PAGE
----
Along with completing his Ph.D. at Drexel, Brennan was a technologist for the Division of Privacy and Identity Protection at the Federal Trade Commission, which consisted of advising the legal staff on the technical aspects of protecting consumer privacy. Brennan organized Random Hacks of Kindness (RhoK) Philadelphia in June and December 2011, both of which succeeded in developing functional software programs and tools to help solve society’s problems. He has gone on to work for SecondMuse and joined the RHoK global team where he works alongside representatives from Google, Microsoft, Yahoo!, and the World Bank on improving RHoK around the world, plus other social impact technology efforts like NASA’s International Space Apps Challenge and Intel’s Code For Good project. Brennan received his bachelor’s degree at the University of Delaware and master’s degree at Drexel University.

Outside of Drexel, Brennan runs his own small, do-it-yourself record label called Paramnesia Records, and enjoys spending his free time biking around the city and traveling.

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2010-11: Maxim Shevertalov

Maxim Shevertalov is a PhD candidate at Drexel University. His research interests are in Autonomic Computing and Automated Software Composition. Since 2004, he has participated in numerous government and industry sponsored projects. Highlights of which include a joint effort with Lockheed Martin on the DARPA sponsored SAPIENT grant, used to develop a novel approach to automated network management and the Lockheed Martin sponsored Aniketos grant which led to a patent of a system for automatically detecting and mitigating software faults.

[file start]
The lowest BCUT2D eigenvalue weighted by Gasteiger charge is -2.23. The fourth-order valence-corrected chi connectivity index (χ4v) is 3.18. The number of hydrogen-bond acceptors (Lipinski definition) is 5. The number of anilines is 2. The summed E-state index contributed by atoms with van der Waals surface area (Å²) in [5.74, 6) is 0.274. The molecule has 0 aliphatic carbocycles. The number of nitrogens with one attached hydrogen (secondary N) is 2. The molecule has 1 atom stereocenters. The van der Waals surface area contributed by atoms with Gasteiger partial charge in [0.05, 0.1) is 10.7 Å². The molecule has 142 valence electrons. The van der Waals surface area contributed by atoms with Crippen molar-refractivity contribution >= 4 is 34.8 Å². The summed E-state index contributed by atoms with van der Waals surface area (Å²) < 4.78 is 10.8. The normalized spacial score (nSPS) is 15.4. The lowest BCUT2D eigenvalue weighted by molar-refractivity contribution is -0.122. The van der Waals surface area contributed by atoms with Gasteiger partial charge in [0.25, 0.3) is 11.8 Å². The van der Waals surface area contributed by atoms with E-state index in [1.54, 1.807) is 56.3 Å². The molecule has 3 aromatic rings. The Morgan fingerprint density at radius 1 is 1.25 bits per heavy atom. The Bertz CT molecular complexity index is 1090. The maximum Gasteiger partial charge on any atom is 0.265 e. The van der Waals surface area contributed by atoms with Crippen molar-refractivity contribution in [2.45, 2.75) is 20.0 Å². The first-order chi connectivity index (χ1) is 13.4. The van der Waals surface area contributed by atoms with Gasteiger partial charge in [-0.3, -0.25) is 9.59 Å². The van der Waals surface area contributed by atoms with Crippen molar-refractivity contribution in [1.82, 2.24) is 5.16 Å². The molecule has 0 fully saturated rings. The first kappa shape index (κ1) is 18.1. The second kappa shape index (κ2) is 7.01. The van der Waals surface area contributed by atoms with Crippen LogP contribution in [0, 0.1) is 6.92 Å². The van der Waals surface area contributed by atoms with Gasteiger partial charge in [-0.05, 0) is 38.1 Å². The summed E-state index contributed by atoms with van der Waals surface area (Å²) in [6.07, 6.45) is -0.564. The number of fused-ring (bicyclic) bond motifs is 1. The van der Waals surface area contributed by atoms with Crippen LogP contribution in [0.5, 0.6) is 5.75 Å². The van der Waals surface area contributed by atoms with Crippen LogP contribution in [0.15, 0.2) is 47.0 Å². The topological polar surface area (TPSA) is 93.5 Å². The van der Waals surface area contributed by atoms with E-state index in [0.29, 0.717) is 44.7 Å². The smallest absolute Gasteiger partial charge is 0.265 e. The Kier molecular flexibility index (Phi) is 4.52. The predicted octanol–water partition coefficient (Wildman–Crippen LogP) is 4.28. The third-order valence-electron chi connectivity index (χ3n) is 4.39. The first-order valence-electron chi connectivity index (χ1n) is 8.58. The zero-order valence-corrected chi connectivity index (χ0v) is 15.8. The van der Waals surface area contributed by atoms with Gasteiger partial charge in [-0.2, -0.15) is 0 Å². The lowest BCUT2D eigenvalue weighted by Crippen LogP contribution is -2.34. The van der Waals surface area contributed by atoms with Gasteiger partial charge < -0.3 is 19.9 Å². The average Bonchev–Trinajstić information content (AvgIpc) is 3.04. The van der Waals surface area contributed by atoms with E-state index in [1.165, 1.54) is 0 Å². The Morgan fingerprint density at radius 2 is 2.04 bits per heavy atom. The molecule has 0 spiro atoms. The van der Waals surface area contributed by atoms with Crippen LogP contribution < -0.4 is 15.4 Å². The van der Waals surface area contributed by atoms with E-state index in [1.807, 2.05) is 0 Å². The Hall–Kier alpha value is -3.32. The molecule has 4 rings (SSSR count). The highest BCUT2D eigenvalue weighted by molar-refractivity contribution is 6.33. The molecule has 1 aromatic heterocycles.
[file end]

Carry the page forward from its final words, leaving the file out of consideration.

In recognition of his work, Maxim Shevertalov has received the Koerner Family Fellowship during the 2007-2008 school year. He was also invited to serve on the program committees of the IEEE Congress on Evolutionary Computation in 2007 and the International Conference on Autonomic and Autonomous Systems every year since 2008. In addition to research, he has taught several classes, including both graduate and undergraduate versions of Operating Systems and Dependable Software Systems.

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2009-10: Louis Kratz

Louis Kratz is a fourth year Ph.D. candidate at Drexel University working with CS Professor Dr. Ko Nishino in the Graphics and Vision Laboratory. His research interests include interactive systems, machine learning and computer vision with a specific focus on video analysis. In addition to his scientific endeavors, Louis is interested in applying computer science principles to community outreach activities, specifically with regards to early education.

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2008: Evan Sultanik

Evan is currently a Ph.D. candidate occupying joint positions in the Drexel University Geometric and Intelligent Computing Laboratory, the Applied Communications and Information Networking Program (de facto), and the Data Fusion Laboratory (de jure). He holds the degrees of Master of Science in Computer Science, Bachelor of Science in Mathematics, and Bachelor of Science in Computer Science, having graduated with honors.

Evan’s research is related to distributed artificial intelligence, ad-hoc networking, metrics, discrete event systems, mobile & multiagent systems, simulation, and constraint reasoning. Evan’s work has been published in three book chapters, a number of journals, and over twenty peer-reviewed conference proceedings.

He has been the recipient of a number of fellowships and awards, including the CoE research award, Provost, Hill, & Koerner fellowships, and honorable mention from the CRA and NSF. He also developed a curriculum for the undergraduate Introduction to Artificial Intelligence class which he has taught twice. In his spare time Evan enjoys cycling, playing violin, contributing to open source software, and experimenting in molecular gastronomy.